The dragimals are actually animals in drag- which is a term my friend Phil Sanger, who has worked with DeNada in several productions, came up with! They represent many things, but in essence, are the ‘beasts’, the monsters, who are monstrously and brutally treated by the humans. To me, they represent anybody who has been oppressed- the gay community, the female gender, colonised cultures. They are the monsters, but actually are the only beings in the work that behave with compassion, love and care, as opposed to the white men, who are absurd, swinish characters. With the dragimals, I wanted to show the beauty of all those groups society has deemed freakish, which is why the live in a sideshow somewhere in the desert. For their choreography, we looked at several things: historical artistic representations of the monster, and in particular the idea of the hybrid monster, seen in so much ancient art (think of Egypt, Mesopotamia, India), as well as from artists such as Hieronymus Bosch. But the main source of inspiration for their movement was actually voguing. I researched New York’s 1980’s drag and vogue culture, and thought about how a group of ostracised people- the LGBTQ community of its time, and in particular, the African American LGBTQ community- had got together to express and fight for their identities, creating a form of dance that was raw, guttural, elegant and activist. A form of dance that was about achieving realness: becoming who you want to be, and being proud of it. I felt all these ideas resonated with the concept of the dragimal, ‘freaks’ that had been ostracised, colonised and subjected by beings that are quite monstrous.
Can you give us some insight into the costuming in Toro?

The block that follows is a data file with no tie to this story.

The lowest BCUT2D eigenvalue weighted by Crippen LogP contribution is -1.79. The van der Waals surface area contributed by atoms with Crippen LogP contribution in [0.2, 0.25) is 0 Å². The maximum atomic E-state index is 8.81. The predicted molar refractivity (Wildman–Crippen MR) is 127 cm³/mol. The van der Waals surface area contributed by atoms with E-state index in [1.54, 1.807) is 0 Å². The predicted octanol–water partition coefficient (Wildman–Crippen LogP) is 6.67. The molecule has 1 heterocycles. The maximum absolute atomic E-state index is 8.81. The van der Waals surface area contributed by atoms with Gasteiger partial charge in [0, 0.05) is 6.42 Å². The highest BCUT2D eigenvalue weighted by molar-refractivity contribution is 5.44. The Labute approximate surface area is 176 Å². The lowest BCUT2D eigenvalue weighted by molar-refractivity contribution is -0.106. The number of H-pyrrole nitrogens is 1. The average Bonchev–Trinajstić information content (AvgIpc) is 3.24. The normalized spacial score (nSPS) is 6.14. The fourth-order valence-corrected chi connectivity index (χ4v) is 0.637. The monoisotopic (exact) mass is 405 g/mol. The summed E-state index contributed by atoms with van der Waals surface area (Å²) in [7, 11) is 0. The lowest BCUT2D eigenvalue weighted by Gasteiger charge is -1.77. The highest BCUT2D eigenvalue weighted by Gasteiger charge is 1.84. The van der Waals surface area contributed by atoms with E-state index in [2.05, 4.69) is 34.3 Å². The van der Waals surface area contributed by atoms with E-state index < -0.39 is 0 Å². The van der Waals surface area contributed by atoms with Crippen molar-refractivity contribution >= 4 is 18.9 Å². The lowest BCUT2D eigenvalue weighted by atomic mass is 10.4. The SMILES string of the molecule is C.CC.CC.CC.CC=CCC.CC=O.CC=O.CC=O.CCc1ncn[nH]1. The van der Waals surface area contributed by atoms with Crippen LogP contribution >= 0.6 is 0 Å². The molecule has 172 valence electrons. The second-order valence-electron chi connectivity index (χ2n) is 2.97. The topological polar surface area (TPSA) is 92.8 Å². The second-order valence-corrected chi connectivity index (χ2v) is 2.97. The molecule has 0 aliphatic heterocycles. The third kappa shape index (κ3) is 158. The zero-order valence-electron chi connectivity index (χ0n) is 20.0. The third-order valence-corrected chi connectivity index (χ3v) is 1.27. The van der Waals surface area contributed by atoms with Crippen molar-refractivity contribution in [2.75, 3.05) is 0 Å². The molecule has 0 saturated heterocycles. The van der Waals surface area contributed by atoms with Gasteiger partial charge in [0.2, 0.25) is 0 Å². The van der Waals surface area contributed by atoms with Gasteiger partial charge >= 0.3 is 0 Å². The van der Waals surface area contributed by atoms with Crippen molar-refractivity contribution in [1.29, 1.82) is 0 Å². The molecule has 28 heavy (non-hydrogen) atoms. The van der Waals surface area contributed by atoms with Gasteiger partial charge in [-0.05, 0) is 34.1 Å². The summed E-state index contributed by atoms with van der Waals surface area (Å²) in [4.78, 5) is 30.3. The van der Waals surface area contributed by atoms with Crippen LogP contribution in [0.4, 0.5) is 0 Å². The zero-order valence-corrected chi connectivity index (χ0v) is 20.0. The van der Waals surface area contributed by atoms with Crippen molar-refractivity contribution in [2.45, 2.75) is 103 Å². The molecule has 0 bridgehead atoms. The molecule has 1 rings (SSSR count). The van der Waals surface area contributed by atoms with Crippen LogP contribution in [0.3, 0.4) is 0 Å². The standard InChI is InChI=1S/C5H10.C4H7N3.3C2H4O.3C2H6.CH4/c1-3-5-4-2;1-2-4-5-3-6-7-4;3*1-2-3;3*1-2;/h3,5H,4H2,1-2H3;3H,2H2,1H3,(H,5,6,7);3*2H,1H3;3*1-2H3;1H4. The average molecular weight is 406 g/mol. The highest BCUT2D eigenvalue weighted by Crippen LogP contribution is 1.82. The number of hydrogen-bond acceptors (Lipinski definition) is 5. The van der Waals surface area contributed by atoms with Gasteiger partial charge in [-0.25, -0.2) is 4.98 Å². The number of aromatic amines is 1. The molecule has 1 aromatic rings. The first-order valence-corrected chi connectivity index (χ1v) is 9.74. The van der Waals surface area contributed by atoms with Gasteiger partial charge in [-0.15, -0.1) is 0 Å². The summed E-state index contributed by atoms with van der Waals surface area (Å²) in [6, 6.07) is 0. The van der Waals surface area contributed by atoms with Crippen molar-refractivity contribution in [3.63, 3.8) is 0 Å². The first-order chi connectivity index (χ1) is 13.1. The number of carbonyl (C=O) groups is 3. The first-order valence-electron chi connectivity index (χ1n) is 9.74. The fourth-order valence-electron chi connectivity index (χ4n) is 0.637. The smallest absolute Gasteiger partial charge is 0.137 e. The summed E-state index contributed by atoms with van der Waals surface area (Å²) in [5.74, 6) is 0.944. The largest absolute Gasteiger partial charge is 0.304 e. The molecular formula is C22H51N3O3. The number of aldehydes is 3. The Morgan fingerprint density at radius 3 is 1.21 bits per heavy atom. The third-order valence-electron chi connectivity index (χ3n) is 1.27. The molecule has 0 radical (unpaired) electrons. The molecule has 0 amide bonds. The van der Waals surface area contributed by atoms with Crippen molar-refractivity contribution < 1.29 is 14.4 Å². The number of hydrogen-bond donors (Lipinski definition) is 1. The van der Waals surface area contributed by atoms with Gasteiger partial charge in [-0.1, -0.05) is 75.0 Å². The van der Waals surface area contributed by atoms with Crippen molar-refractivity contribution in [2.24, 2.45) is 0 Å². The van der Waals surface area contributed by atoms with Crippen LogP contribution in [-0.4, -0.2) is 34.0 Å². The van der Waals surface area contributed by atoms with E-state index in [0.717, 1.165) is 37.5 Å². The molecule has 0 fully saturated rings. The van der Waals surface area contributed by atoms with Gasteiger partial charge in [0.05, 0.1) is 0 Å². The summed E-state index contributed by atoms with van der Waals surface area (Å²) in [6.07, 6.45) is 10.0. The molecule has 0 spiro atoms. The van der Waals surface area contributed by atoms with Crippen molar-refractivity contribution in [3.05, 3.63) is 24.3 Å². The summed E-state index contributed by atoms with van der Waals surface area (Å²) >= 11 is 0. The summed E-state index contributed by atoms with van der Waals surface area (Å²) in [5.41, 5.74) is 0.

I collaborated with Ryan Dawson Laight on the costume and set design for TORO. Ryan and I have worked together on every production I’ve made for DeNada, as well as some external commissions, and for me, costume is one of the first things we speak about, as I feel it really influences the process and how the story develops. Ryan has a great creative mind and our conversations always shape what I create for the stage. For TORO, we really played with the concept of human vs. monster. We didn’t think we had to stick an animal head on any of the dancers- that wasn’t interesting. We felt that creating structures for the animal head was closer to what we were trying to portray- the suggestion of an animal, but we wanted to show that it was a human inside. Because of the themes of colonisation, power and brutality, we brought in leather harnesses, chokers, muzzles: to portray the idea of how humans have been contrived and treated like lesser beings throughout history. We also really liked the concept of the hybrid monster, and the materials Ryan used have all these different textures, as if the monsters were made up of different types of flesh and fur (which is something that also inspired the creation of the movement). For the men in act one, we played with dressing down the Victorian coloniser image, in fleshy pastel colours, giving it an almost silent film feel. We wanted to achieve The Wizard of Ozeffect between act one and two: a bleak black and white for the first act, which moves into glorious Technicolor in the second.